As this understanding has grown, conservation organizations have come to recognize that durable systems to manage resources and protect wildlife require that local people are empowered, trained, and supported to make informed decisions about how to use their lands and resources and implement those decisions effectively.
This involves supporting local people to 1) secure recognition of rights to their land and resources; 2) build the technical and administrative capacity to regulate access to their resources; and 3) exercise their rights effectively to influence development policy-making and participate meaningfully in development planning and decision-making regarding issues that affect their quality of life.
When local people establish and operate a legitimate, accountable and capable natural resource governance organization, they build skills and experience in taking collective action to overcome common challenges and attain shared objectives. By working together to correct outdated rules and ensure that all stakeholders are on similar footing to participate in decision-making, members develop the skills and confidence needed to listen and negotiate, tilt toward compromise rather than conflict, value transparency, practice accountability, and demand fairness — all requisites for democracy.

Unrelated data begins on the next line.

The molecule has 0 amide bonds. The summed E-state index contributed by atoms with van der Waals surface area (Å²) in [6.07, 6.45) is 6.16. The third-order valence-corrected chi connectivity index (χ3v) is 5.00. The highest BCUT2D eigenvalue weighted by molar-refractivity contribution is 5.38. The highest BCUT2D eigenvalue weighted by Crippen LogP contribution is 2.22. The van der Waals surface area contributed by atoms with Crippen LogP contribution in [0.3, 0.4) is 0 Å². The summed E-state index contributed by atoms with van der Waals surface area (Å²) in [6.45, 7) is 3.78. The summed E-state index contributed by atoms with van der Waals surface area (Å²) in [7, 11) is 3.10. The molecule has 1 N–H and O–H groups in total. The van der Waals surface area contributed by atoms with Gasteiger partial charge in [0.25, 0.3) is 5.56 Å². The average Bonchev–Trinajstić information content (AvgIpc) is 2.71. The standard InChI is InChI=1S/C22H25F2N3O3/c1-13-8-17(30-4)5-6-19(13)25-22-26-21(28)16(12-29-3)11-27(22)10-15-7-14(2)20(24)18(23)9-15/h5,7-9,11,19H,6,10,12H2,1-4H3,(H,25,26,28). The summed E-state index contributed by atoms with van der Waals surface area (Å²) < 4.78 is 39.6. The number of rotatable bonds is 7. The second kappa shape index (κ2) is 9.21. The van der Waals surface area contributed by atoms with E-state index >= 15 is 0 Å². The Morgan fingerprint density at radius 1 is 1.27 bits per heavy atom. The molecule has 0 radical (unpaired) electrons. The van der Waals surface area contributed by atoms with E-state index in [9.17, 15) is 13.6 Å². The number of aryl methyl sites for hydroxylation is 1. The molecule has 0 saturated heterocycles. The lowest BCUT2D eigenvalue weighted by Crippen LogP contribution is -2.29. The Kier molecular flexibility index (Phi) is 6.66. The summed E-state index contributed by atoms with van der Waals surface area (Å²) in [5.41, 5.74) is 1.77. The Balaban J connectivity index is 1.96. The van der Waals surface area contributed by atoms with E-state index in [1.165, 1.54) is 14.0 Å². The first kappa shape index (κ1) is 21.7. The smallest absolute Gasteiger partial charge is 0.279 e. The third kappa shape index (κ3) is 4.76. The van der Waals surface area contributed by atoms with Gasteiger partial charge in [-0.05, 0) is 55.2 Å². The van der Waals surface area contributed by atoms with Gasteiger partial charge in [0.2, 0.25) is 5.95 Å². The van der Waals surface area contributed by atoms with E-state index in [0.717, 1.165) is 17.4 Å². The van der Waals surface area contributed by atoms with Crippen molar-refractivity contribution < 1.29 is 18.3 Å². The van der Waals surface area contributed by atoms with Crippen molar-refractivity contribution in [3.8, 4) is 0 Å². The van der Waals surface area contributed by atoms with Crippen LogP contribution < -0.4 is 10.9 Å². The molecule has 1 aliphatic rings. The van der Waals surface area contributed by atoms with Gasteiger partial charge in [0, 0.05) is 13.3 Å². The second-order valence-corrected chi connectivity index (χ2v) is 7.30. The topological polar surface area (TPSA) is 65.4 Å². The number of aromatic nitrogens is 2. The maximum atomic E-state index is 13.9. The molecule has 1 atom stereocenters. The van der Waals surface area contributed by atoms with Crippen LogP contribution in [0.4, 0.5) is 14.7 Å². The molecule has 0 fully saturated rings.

Today, we can see the fruits of building democratic systems from the ground up, as local people apply these skills to other issues that go well beyond managing wildlife and natural resources. In Guatemala’s Maya Biosphere Reserve, for example, local people who were able to cooperate in managing their land and forest resources successfully demanded government agencies hold themselves to the same standards of accountability and responsiveness that local people require of themselves.
This principled stand led to reductions in deforestation and the incidence of forest fires on government managed lands, the restoration of misappropriated state land, increased use of local crime reporting to reduce drug trafficking, and better provision of school, health and sanitation services by the state.